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Historiography on Taft’s diplomacy

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1.5 Historiography on Taft’s diplomacy

There is a widespread acceptance amongst scholars that William Howard Taft was an inactive president who largely confined himself to the White House and refrained from vigorous public engagements.53 This relative unpopularity was reflected in his third place finish in his presidential re-election campaign of 1912. He failed to escape the shadow of his titanic predecessor and was succeeded by Woodrow Wilson, another colossus of 20th century American politics. Given that his largely unremarkable presidency was wedged between the epochal administrations of two figures whose legacies still resonate today, Taft has resultantly been reduced to the margins of 20th century U.S. history, his tenure roundly condemned as being lethargic and directionless. Much criticism centered on his administration’s approach to foreign affairs, which stressed the importance of the nation’s rapidly growing capital resources and downplayed Theodore Roosevelt’s emphasis on military force.54 While Taft argued that such a policy would assist in the creation of orderly societies by helping to develop the unindustrialized nations while simultaneously earning profits for American investors, opponents offensively dubbed it ‘Dollar diplomacy’. However, a journey through the historiography of Taft’s administration reveals a more nuanced picture and suggests that the portrait of him as a failed president with no tangible, enduring legacy is not wholly accurate.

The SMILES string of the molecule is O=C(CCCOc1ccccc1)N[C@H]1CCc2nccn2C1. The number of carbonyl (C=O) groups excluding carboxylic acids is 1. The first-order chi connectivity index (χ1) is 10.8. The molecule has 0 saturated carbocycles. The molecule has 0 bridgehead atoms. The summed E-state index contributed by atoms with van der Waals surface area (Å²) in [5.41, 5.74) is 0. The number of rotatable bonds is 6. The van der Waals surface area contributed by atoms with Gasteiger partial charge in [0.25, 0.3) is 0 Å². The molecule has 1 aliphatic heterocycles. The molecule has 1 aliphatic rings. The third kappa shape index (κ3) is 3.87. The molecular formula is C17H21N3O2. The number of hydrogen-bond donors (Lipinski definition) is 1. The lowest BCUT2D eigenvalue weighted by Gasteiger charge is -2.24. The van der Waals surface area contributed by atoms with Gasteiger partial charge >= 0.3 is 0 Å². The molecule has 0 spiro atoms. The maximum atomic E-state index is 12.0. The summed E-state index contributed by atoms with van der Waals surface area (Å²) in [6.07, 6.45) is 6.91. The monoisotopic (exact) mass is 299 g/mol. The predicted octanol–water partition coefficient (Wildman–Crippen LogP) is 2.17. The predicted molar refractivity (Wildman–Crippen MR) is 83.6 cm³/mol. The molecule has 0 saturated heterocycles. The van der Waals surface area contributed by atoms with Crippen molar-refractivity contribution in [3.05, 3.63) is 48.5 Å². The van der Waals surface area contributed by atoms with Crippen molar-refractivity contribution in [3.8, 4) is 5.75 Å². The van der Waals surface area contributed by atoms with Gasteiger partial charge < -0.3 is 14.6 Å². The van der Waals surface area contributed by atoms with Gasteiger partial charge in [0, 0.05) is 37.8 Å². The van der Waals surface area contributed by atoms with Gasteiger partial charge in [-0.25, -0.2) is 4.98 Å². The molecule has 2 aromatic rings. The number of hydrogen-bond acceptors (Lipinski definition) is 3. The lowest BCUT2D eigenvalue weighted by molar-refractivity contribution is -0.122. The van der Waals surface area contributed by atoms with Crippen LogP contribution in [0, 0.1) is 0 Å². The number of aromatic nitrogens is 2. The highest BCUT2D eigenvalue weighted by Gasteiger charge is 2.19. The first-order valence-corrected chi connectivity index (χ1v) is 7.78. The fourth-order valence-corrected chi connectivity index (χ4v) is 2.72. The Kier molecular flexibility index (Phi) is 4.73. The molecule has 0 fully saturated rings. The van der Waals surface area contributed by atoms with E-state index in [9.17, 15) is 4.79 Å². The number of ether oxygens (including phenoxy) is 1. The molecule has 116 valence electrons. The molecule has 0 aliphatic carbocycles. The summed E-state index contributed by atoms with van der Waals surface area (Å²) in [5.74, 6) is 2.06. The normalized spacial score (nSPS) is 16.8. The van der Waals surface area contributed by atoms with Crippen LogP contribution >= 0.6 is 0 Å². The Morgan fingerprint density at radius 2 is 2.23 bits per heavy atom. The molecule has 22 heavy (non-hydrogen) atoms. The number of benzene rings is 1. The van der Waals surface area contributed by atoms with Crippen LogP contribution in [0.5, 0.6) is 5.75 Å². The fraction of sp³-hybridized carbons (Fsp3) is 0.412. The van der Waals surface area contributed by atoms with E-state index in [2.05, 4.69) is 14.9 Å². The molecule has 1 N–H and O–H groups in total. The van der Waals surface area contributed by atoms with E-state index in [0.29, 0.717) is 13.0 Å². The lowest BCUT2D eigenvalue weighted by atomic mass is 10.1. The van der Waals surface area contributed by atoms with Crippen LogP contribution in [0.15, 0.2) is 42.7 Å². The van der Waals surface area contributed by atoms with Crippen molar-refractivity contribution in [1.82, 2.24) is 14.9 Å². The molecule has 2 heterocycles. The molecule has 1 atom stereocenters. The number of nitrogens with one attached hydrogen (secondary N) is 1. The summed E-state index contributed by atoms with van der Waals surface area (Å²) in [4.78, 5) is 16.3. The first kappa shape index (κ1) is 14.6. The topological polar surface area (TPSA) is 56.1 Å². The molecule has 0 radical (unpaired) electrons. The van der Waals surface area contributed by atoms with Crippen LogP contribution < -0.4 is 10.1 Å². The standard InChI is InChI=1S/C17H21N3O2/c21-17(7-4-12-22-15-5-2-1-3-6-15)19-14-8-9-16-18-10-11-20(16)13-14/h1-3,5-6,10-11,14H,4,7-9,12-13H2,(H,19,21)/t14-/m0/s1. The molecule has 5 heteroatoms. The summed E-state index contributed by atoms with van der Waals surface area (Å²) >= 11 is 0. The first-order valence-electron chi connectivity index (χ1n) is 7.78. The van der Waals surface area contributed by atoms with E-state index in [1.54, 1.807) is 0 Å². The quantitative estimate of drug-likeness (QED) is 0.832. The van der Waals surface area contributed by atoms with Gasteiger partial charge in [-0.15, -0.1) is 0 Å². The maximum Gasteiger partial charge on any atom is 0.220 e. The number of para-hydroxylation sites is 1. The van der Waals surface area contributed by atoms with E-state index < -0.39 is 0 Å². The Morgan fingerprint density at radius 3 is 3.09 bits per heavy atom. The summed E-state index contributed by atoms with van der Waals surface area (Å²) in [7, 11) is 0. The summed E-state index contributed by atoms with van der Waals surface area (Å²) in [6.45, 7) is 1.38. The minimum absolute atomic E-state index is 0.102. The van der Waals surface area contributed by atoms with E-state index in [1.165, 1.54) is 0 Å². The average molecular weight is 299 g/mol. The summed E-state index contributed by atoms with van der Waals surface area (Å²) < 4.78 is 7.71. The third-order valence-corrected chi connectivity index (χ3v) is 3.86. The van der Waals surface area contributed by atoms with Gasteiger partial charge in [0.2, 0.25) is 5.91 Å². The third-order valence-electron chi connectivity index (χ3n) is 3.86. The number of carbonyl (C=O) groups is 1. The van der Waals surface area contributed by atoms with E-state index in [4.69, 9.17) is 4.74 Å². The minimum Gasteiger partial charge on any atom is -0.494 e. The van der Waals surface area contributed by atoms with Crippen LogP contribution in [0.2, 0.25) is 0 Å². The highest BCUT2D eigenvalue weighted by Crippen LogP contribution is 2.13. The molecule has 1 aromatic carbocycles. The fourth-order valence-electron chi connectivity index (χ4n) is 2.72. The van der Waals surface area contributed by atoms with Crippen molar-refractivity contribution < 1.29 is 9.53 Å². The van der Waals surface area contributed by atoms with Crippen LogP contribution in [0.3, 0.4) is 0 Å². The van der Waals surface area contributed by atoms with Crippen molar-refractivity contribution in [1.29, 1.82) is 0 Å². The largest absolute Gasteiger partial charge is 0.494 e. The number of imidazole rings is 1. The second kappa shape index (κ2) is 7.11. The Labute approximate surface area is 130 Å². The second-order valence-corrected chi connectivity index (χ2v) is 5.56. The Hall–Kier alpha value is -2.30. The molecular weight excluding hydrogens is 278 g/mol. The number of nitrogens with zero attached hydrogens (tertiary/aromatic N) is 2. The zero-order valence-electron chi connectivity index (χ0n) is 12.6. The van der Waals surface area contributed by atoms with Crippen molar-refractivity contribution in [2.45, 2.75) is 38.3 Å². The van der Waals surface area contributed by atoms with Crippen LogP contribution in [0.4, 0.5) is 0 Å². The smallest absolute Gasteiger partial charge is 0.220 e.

Dexter Perkins appraisal of Taft provides a much more layered analysis of the administration. Published shortly after World War II, Perkins Hands Off: A History of the Monroe Doctrine states that “At the distance of more than a quarter of a century, it can readily be seen that Mr. Taft, in discharging his high office, was by no means the ghastly failure which party spirit, and the venom of his predecessor, was to make him seem; his constructive achievements were many..”55 He also applauds the policy of ‘Dollar diplomacy’ for bearing “no sinister financial aspect”, unlike earlier policies pursued by Roosevelt.56